I read this article by Doree Shafrir the other day about her failed attempts to start and join book clubs and her eventual acceptance of the fact that, as the title says, “Not Everyone is Meant to Have a Book Club.” Along the way, Shafrir describes some emotional states that spoke to me, albeit about things other than book clubs:
I know other women in Los Angeles who are in book clubs. Many of them have been in these book clubs for years, and they mention them casually to me, in a way that makes me embarrassed at how much I want them to ask me to join. Because of course I could never ask to be invited to join a book club; it’s like asking someone point-blank if you can be friends. And who does that? Sad, desperate, lonely people. Right? I have friends in LA, I remind myself, I have friends whom I love and am close with, but I’ve never really been a joiner or had a long-standing group of friends I did everything with, and when I have, it’s been circumstantial: a few women who all just broke up with their boyfriends, say. Groups of friends can be overwhelming; I prefer hanging out with people one on one, or at most, there can be three of us. So I guess my longing for a book club is just part of that most human of paradoxes: not really wanting to be a member of the club, but wanting to be asked. (emphasis mine)
Maybe, after all this time, I've finally grown to view my "failure" at not being in a book club as something that I'm not necessarily proud of, but I'm not ashamed of either.
This human paradox and feelings of not-pride-but-not-shame remind me of something that I struggle with -- the fact that I’m pretty introverted and private and therefore don’t have a massive group of very close (or, as Anne Shirley would say, “bosom”) friends that I hang out with/keep up with all the time.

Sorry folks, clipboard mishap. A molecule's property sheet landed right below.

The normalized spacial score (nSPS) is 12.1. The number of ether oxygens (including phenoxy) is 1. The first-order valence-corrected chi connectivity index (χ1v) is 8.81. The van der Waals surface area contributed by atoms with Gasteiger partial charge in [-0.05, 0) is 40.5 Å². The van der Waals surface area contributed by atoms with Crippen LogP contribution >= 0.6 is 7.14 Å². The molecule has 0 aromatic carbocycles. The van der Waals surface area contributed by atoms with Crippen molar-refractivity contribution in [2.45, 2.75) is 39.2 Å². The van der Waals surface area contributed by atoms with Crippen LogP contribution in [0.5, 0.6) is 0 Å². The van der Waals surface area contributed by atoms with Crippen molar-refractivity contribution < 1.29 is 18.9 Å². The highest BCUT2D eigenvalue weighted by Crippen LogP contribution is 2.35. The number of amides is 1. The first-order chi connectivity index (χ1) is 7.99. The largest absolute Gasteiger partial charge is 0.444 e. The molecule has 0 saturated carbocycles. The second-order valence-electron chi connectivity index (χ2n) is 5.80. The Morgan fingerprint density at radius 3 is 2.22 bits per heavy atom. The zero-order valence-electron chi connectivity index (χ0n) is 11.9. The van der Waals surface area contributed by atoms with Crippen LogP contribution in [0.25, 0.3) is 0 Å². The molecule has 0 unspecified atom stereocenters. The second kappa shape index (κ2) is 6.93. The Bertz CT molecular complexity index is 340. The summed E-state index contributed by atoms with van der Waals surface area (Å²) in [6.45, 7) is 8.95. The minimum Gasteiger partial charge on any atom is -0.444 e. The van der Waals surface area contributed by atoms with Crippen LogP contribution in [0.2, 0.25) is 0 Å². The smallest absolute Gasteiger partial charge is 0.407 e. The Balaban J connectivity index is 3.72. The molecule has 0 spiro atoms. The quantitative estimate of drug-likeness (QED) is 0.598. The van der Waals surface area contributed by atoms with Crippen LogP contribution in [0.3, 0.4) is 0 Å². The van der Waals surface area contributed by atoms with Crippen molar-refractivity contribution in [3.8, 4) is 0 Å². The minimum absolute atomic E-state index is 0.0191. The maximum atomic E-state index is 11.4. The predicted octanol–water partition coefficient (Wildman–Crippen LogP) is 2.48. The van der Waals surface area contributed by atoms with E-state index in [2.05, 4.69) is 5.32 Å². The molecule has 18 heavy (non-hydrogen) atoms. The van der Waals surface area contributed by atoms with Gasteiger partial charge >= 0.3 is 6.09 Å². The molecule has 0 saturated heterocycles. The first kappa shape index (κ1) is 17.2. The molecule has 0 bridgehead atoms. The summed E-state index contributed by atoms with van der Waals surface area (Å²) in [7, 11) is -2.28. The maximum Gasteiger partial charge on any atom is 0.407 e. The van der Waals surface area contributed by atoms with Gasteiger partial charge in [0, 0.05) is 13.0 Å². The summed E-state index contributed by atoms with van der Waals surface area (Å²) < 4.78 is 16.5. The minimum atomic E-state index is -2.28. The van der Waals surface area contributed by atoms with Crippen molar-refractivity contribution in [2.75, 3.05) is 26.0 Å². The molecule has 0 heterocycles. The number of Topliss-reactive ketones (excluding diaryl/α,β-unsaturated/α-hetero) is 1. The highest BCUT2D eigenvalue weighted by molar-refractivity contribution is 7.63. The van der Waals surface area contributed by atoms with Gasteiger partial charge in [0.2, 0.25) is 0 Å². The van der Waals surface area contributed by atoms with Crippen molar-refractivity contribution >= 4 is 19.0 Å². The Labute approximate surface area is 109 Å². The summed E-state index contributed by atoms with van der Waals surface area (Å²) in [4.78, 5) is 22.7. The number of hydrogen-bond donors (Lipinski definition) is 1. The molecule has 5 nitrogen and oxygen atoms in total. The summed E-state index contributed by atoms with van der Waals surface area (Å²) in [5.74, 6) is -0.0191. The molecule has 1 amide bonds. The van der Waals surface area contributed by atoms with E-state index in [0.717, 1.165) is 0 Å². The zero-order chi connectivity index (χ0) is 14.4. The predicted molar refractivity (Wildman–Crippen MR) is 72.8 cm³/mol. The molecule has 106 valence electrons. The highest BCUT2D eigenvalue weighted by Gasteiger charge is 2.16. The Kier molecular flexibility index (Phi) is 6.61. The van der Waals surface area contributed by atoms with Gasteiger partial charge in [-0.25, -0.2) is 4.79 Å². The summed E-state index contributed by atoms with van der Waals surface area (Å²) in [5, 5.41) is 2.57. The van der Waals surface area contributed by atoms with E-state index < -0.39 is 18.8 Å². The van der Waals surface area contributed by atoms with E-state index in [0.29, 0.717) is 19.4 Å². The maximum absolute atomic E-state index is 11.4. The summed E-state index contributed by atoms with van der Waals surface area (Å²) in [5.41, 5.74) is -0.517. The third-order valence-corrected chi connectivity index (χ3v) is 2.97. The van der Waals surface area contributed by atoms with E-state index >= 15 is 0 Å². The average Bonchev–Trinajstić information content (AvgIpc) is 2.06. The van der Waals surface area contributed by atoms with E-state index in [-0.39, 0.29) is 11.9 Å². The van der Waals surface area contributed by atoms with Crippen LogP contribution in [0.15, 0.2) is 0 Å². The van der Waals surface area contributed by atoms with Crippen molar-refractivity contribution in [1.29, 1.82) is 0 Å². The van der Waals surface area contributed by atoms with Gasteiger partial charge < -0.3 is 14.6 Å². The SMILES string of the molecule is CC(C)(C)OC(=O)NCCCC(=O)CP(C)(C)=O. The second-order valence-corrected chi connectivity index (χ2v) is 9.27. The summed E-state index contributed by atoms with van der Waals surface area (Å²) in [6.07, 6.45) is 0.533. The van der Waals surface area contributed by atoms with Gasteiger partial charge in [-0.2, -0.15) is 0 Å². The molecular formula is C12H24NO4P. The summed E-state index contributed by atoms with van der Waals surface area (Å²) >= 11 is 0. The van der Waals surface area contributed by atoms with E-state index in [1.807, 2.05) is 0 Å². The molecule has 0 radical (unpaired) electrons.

The closest I ever came to this was in college, when hanging out and having deep discussions took almost zero effort. But if I don’t live in the same place as my friends (and by place I mean building), it takes a lot of energy and working through social anxiety for me to reach out to others.
This isn’t to say that I don’t know and love a lot of people; I do, and I usually find I can pick up right where I left off whenever I do occasionally catch up with an old friend. But I feel guilty because of the “occasionally” part of it. If I were a really good friend, I think, wouldn’t I be sharing my life with them all the time? Or, even more sinisterly, if people really love me, shouldn’t they want to be sharing with me all the time?
I've found that I like the idea of being the kind of person who has a ton of really close friends, who’s part of regular group texts with people besides her sisters, who goes shopping in groups, but I don’t actually want to have a ton of really close friends. This is not only because the work of keeping up with them on a regular basis is exhausting for me. I’m also just not the kind of person who needs to share everything with everyone, and I honestly like doing a lot of things by myself.
But mostly, I think I want to be that kind of person because it means lots of people would be seeking out my company on a regular basis, and therefore I would seemingly have more value. It would make me feel better about myself. My presence would be constantly “invited.” But that’s a selfish perspective and the furthest thing from what real friendship is.
So while I’ll try to stay in better touch with old friends and make sure I’m in healthy relationships with people around me now, I’m not going to try to change myself into the extrovert I’m not. I’ll have my few regular bosom friends and know that that’s enough.